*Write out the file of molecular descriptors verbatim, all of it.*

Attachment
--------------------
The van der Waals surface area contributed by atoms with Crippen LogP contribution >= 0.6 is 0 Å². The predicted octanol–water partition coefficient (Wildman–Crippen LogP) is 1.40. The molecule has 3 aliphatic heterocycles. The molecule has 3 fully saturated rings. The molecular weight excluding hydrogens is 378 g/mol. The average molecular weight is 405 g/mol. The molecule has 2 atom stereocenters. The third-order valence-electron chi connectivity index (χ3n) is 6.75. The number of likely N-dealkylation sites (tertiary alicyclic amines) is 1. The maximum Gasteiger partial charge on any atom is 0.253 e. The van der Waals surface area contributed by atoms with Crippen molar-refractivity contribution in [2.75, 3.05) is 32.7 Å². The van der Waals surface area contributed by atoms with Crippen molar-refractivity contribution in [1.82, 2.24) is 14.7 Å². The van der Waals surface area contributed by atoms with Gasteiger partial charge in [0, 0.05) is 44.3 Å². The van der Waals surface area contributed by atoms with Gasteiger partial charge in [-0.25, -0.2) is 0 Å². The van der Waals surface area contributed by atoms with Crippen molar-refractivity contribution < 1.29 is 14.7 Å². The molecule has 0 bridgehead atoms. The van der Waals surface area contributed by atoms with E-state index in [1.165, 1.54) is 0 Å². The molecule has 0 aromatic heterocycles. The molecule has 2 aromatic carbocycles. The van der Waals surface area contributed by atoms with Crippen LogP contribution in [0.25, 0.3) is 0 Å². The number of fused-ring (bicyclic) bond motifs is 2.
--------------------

The van der Waals surface area contributed by atoms with Crippen LogP contribution >= 0.6 is 0 Å². The predicted octanol–water partition coefficient (Wildman–Crippen LogP) is 1.40. The molecule has 3 aliphatic heterocycles. The molecule has 3 fully saturated rings. The molecular weight excluding hydrogens is 378 g/mol. The average molecular weight is 405 g/mol. The molecule has 2 atom stereocenters. The third-order valence-electron chi connectivity index (χ3n) is 6.75. The number of likely N-dealkylation sites (tertiary alicyclic amines) is 1. The maximum Gasteiger partial charge on any atom is 0.253 e. The van der Waals surface area contributed by atoms with Crippen molar-refractivity contribution in [2.75, 3.05) is 32.7 Å². The van der Waals surface area contributed by atoms with Crippen molar-refractivity contribution in [1.82, 2.24) is 14.7 Å². The van der Waals surface area contributed by atoms with Gasteiger partial charge in [0, 0.05) is 44.3 Å². The van der Waals surface area contributed by atoms with Gasteiger partial charge in [-0.25, -0.2) is 0 Å². The van der Waals surface area contributed by atoms with Crippen molar-refractivity contribution < 1.29 is 14.7 Å². The molecule has 0 bridgehead atoms. The van der Waals surface area contributed by atoms with E-state index in [1.165, 1.54) is 0 Å². The molecule has 0 aromatic heterocycles. The molecule has 2 aromatic carbocycles. The van der Waals surface area contributed by atoms with Crippen LogP contribution in [0.25, 0.3) is 0 Å². The number of fused-ring (bicyclic) bond motifs is 2.